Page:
In “Fixing Crises,” Ben Fine addresses the issue of the relation between the current crisis and financialisation. He uses the concept of fix to describe how in capitalism accumulation of capital “is a process that orders and reorders (or fixes) each and every aspect of economic and social life”. Capitalism “fixes” to the extent that sometimes it betrays its own systemic principles and ideology by becoming more interventionist to overcome the effects of the contradictions involved in its application. Fine asks why a crisis emerged despite the existence of favourable conditions for capitalism and finds the answer in financialisation. It has been financialisation that allowed neoliberalism to survive for so long “pushing the virtues of free markets as the ideological representation of the interests of private capital in general and of finance in particular”.

Lorenzo Fusaro examines different approaches to hegemony in the context of “Economic Downturns, Crises and Hegemonic Transitions. He differentiates between those approaches which conceive hegemony as “hegemony over the system” from those that conceptualise it as “hegemony within the system”. The third approach is hegemonic stability theory which incorporates elements from the other two. Following Arrighi, Fusaro argues that instead of leading to decline or weakening of hegemonic powers, economic crises “induces hegemonic transitions”.

In “Neoliberalism, the development of underdevelopment, and the Latvian disease”, Janis Berzins locates the origins of the Latvian disease in the “development of underdevelopment”, a concept first coined by Andre Gunter Frank. Development of underdevelopment he argues more aptly describes the situation of Latvia compared to the idea that “neoliberalisation and the adoption of neoclassical/ monetarist policies would result in the best in terms of development”.

Adam Hanieh examines “Temporary Migrant Labour and the Spatial Structuring of Class in the Gulf Cooperation Council”. He offers an analysis of migrant labour in terms of its relation with capital accumulation and class structures. He argues that migrant labour “flows intertwine geographical spaces within a single process of accumulation” and “reflect the interlocking of sets of social relations across different zones of the world market”. Migrant flows represent a particular spatial structuring, or spatialization, of class”. For interpreting and possible resolution” of the crises, “class formation needs to be located and historicized within these spatial structures”.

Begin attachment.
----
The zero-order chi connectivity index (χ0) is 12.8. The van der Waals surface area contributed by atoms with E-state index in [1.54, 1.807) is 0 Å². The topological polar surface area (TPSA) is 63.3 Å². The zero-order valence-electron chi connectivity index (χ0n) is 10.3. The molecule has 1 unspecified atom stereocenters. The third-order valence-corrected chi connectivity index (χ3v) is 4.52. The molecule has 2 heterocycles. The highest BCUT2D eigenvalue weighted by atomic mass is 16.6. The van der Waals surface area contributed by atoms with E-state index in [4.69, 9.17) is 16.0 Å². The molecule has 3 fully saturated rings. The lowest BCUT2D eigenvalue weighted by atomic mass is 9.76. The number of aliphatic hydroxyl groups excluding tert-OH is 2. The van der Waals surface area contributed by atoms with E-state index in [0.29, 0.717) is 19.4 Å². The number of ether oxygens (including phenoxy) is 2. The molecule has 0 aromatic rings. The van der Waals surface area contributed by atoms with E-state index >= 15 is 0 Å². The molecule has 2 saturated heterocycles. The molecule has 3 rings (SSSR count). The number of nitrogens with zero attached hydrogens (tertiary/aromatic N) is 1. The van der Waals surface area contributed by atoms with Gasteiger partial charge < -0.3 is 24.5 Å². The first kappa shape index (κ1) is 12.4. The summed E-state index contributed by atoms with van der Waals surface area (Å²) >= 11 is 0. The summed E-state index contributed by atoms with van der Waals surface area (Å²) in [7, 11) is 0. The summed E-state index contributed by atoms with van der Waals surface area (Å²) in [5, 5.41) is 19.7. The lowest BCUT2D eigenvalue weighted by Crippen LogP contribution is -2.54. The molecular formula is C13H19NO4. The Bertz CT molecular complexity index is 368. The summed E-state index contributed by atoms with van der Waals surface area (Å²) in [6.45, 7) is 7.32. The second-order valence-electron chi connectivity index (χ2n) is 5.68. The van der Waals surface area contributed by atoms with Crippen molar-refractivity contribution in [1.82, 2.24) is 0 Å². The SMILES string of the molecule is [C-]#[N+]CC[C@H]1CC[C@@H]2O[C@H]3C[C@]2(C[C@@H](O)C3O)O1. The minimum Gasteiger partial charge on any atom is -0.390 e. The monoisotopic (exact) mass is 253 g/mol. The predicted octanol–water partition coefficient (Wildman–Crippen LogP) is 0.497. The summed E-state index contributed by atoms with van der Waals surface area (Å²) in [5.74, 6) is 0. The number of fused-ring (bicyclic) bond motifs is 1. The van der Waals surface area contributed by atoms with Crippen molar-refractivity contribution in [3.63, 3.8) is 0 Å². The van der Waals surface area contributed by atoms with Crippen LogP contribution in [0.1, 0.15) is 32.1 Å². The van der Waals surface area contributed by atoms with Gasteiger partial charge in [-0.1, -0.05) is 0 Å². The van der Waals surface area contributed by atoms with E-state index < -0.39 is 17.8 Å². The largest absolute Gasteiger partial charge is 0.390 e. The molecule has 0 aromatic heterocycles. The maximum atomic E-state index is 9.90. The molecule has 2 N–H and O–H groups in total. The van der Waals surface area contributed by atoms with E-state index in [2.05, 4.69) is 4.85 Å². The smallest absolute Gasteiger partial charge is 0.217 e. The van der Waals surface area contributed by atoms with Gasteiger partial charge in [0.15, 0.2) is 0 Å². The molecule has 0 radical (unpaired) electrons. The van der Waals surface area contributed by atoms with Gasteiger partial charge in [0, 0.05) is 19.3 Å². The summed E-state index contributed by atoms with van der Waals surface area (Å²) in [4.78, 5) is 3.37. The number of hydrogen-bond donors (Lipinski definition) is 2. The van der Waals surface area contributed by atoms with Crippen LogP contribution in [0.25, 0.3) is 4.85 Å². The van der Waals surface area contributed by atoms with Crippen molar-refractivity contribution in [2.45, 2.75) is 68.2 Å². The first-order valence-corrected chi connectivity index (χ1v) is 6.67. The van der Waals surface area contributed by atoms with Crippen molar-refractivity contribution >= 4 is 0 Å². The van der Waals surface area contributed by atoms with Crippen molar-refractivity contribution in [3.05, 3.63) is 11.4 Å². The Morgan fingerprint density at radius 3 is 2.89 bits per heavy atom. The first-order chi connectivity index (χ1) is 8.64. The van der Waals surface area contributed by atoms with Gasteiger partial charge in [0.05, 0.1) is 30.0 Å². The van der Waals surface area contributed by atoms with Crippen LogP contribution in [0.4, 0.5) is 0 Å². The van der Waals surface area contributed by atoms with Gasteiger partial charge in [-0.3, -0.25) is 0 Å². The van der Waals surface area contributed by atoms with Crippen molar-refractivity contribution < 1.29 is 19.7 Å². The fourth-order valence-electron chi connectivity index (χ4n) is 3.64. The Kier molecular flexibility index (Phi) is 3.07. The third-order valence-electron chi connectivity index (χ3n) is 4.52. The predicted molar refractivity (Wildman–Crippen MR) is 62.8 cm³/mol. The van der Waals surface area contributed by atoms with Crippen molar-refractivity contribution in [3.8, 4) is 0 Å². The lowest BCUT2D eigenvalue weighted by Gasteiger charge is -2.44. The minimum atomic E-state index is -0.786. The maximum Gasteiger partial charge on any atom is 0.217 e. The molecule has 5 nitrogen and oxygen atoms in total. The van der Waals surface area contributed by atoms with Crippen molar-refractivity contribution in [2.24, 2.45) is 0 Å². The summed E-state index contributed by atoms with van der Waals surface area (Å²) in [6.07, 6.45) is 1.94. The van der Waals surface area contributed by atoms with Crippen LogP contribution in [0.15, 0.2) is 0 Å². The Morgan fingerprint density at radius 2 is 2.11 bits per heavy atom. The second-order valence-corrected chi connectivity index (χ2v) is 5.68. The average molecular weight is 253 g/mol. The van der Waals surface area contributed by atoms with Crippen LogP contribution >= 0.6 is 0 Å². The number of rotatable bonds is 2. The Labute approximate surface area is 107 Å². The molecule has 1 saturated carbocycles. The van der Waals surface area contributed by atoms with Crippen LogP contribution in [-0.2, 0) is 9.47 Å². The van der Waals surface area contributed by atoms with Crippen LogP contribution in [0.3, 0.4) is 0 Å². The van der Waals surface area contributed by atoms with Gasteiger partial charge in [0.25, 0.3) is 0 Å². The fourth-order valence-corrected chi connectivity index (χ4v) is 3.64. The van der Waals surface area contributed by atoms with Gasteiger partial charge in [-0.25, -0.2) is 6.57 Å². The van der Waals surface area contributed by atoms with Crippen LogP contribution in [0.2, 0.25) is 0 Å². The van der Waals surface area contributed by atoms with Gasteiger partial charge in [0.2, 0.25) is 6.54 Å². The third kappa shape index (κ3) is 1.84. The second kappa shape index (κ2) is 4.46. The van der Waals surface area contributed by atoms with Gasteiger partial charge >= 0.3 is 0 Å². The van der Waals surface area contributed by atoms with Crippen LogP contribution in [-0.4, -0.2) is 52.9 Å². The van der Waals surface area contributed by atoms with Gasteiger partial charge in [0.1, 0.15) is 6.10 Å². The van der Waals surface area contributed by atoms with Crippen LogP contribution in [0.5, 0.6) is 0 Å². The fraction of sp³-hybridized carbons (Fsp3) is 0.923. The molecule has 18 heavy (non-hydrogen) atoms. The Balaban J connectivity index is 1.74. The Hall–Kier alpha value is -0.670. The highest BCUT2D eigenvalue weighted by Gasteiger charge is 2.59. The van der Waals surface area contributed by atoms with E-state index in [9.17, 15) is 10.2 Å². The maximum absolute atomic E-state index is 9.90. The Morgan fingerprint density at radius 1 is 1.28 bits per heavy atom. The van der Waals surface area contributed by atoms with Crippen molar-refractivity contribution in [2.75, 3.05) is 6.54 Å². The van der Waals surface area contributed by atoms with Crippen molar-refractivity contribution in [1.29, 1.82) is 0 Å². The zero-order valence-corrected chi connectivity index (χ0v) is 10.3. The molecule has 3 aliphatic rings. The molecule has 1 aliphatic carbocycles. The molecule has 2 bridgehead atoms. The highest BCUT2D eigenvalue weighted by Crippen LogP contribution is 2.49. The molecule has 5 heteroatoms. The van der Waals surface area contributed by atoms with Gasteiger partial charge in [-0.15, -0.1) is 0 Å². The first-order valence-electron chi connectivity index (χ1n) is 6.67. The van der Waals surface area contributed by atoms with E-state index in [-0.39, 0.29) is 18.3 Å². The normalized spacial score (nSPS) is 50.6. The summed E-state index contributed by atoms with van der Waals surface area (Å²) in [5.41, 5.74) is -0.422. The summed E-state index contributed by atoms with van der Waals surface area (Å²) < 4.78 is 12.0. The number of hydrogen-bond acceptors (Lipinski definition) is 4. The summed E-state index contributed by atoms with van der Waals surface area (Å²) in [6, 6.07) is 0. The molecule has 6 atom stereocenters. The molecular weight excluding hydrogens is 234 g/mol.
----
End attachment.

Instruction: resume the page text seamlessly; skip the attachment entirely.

In “Cognitive Capitalism or Cognition in Capitalism: A Critique of Cognitive Capitalism Theory,” Heesong Jeon underlines the lack of and the importance of developing a Marxist theory of knowledge. He offers an analysis of the relation of cognitive capitalism and Marx’s theory of value. In contrast to those who argue that this relationship does not hold, Jeon underlines the importance of a theory of knowledge (or cognition) in capitalism.

In his article, “Migration, development and the articulation of modes of production”, Abreu analyses the relation between migration and development in the context of the transition to capitalism in the countries of the South. This process is characterized by “specific forms of articulation between the capitalist and non-capitalist modes of production prevalent in a social formation.” He underlines that in analysing the relation between migration and development, the existing literature ignores the “constraining effect of the social relations of production upon the development of productive capacity”.

I would like to thank to all the writers for their valuable contributions to this issue. Especially I am indebted to Ben Fine for his invaluable support to the workshop and accepting the publication of the papers in the Spectrum. Finally, I also would like to thank to the referees to whom the articles were sent for their contribution to making this such a special issue. My special thanks to our Managing Editor Alper Haner who has worked very hard in going over the manuscripts and the footnotes several times to make this issue possible.

Editor in Chief


Empire and International Order: Should There Be States?

W. Julian Korab-Karpowicz

What should our future be like? Can the world order be organized along the lines of an international society, or will it dissolve into anarchy? Before attempting to answer such a big question, let us first inquire whether in the future there should be states.

The phrase “transnational progressivism” was coined in 2001 by John Fonte to describe a post-modernist ideology that is a new challenge to the world order based on a system of states and to liberal democracy in particular. The transnationalists argue that in the era of globalization, the transnational connection between non-state actors increase and make obsolete the traditional paradigm of governance based on the nation-state. Perhaps there is no more sophisticated theoretical expression of this ideology, which I prefer to call “global progressivism,” than Empire of Michael Hardt and Antonio Negri. The authors do not hide their ideological preferences and compare their book to Marx’s Communist Manifesto. However, in intellectual complexity they exceed their old master. They display a comprehensive knowledge of the Western philosophical tradition and use it to deconstruct the intellectual scaffolding that supports the modern political theory of the West. They advocate political arrangements that can be described as post-modern, post-democratic, post-liberal, and even post-human.

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Republican Discourses and Imperial Projects: Liberty and Empire in American Political Discourse

Geoff Kennedy